In September, a group of particle physicists working in Italy made a dramatic announcement. They announced results — and not just one or two outlier results but a metric truckload of results — that suggested that beams of particles known as neutrinos created at CERN in Switzerland were violating the laws of physics established by […]
Tag Archives: special relativity
By the end of the first quarter of the 20th century, physicists increasingly realized that quantum mechanics provided a powerful means of describing the behaviour of subatomic particles. But until that point it only described slow moving particles. When Paul Dirac combined special relativity with quantum mechanics, he found something even stranger, antimatter!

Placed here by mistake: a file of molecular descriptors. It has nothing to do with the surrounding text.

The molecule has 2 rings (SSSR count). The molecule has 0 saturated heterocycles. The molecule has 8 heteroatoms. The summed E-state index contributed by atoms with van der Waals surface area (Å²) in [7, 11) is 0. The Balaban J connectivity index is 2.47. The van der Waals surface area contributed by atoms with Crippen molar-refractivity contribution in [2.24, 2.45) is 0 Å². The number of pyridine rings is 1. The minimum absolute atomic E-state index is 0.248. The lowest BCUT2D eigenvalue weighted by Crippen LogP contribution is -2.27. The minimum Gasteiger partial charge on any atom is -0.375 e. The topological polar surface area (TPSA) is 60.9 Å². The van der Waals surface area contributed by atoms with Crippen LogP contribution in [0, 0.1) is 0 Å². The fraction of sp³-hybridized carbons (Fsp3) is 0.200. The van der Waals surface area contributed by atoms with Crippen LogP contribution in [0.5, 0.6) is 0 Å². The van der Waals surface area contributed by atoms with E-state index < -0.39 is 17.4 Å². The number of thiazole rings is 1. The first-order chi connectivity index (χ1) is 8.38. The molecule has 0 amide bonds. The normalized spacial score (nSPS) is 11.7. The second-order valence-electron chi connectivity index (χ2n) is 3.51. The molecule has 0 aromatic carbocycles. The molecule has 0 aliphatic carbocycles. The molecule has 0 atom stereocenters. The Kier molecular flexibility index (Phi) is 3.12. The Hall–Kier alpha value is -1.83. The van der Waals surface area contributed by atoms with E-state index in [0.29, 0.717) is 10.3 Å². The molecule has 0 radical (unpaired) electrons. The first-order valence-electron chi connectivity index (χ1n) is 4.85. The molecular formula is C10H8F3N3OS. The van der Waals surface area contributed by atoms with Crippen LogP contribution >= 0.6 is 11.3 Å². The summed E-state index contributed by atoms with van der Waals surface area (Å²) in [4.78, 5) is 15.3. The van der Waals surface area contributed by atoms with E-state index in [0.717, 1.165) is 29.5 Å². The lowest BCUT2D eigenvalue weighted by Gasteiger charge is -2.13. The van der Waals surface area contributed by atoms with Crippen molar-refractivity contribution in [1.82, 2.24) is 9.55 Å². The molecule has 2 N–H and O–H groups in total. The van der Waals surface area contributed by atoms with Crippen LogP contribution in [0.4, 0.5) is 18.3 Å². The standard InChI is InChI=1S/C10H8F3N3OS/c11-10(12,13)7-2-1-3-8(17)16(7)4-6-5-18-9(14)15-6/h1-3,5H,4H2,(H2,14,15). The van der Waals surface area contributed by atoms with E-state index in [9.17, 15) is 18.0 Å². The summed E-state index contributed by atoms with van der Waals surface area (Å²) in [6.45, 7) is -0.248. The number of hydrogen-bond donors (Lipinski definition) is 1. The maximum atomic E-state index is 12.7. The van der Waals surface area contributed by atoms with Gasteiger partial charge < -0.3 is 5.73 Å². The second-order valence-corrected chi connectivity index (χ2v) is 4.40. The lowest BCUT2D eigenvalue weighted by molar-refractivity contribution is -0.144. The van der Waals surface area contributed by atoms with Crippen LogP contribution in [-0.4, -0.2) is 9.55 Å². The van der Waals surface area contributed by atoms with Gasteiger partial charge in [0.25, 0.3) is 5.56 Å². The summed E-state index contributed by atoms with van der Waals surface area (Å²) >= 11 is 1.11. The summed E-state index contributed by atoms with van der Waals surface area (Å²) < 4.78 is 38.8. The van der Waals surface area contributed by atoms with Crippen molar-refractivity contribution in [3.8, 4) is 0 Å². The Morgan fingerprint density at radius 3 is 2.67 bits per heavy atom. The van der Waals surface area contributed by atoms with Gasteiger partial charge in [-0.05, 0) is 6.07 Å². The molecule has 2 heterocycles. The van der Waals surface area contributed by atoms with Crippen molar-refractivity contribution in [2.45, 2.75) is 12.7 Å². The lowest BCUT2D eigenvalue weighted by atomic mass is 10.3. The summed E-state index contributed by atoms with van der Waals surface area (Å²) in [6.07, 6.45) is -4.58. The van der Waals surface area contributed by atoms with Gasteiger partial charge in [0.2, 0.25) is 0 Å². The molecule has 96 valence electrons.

We took a bit of a detour last week, into ideas about warping of space and time, that we’d originally intended to put off until this week. No problem with that — science at its very essence is about taking unexpected detours. So this week, we going to try to go back to last week […]
Wouldn’t it be nice if the laws of physics where the same everywhere in the Universe? What if they were? In episode one of BigScienceFM, we discuss the laws that govern electricity and magnetism, and how their universality leads to directly to the famous equation, E=mc2, the atomic bomb, and the large hadron collider.